If National Geographic is up for a new angle on the pack behavior of exotic animals, here's a can't-miss idea. Forget penguins. Instead, focus on the heavyweights of New York media, fashion and finance. Rather than the annual slog to a patch of ice, there'll be a daily migration to one restaurant: Michael's, in midtown Manhattan.

"Each day, they arrive by taxi, by limo or on foot," Morgan Freeman could solemnly intone in the voice-over. "All of them mysteriously drawn by some irresistible force to these modest rooms, where they will twitter about themselves and their careers, feasting on Cobb salads."

This zoo is always full. Last week, the creatures on view at Michael's included record mogul Tommy Mottola, who dined with actor Joe Pesci; Vanity Fair writer Dominick Dunne, who brought along Ron Reagan; Tommy Hilfiger, who huddled with Patrick Bousquet-Chavanne, president of the Estee Lauder Group. There were editors from People, Glamour and Time, agents from William Morris, editors from major publishing houses. On Tuesday, the latest Mrs. Donald Trump lunched with very blond friends.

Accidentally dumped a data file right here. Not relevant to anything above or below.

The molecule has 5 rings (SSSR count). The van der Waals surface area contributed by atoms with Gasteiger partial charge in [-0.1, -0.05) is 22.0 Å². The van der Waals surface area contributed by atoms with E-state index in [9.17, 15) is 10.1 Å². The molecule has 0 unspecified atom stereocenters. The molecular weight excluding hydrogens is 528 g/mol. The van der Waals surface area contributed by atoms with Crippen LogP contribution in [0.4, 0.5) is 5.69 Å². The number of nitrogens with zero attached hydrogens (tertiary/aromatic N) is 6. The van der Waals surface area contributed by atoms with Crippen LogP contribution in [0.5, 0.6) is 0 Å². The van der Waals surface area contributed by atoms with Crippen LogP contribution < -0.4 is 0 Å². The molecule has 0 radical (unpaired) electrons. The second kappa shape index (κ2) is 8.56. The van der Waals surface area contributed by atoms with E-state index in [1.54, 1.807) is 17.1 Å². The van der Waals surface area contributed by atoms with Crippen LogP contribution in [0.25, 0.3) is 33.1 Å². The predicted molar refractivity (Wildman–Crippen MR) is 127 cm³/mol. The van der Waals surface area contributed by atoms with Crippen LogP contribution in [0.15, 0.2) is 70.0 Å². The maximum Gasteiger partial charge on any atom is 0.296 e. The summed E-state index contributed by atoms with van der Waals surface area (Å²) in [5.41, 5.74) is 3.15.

"It's an important-persons club," says general manager Steve Millington, getting ready for lunch one recent morning. "It's a successful organization that represents and reflects people's accomplishments."

Why is Michael's the preening ground of choice for this crowd? And how, in a city so fickle, has a lunch table here endured for nearly a decade as such a valuable totem of success?

"It's not the food," says Henry Schleiff, the CEO of Court TV and a Michael's regular.

Not that the food is bad. Zagat voters rate the French-leaning fare, which includes such dishes as confit of Long Island duck ($31) and fresh veal cheeks sous-vide ($34) squarely in the "good to excellent" zone. But there's far hautier cuisine in this city and better values.

No, the reason people eat at Michael's is (a) to network and do business, and (b) to talk about the people who eat at Michael's, with a heavy emphasis on (b). The genius of the place is how it has transformed the city's perpetual anxiety about pecking order into culinary gold.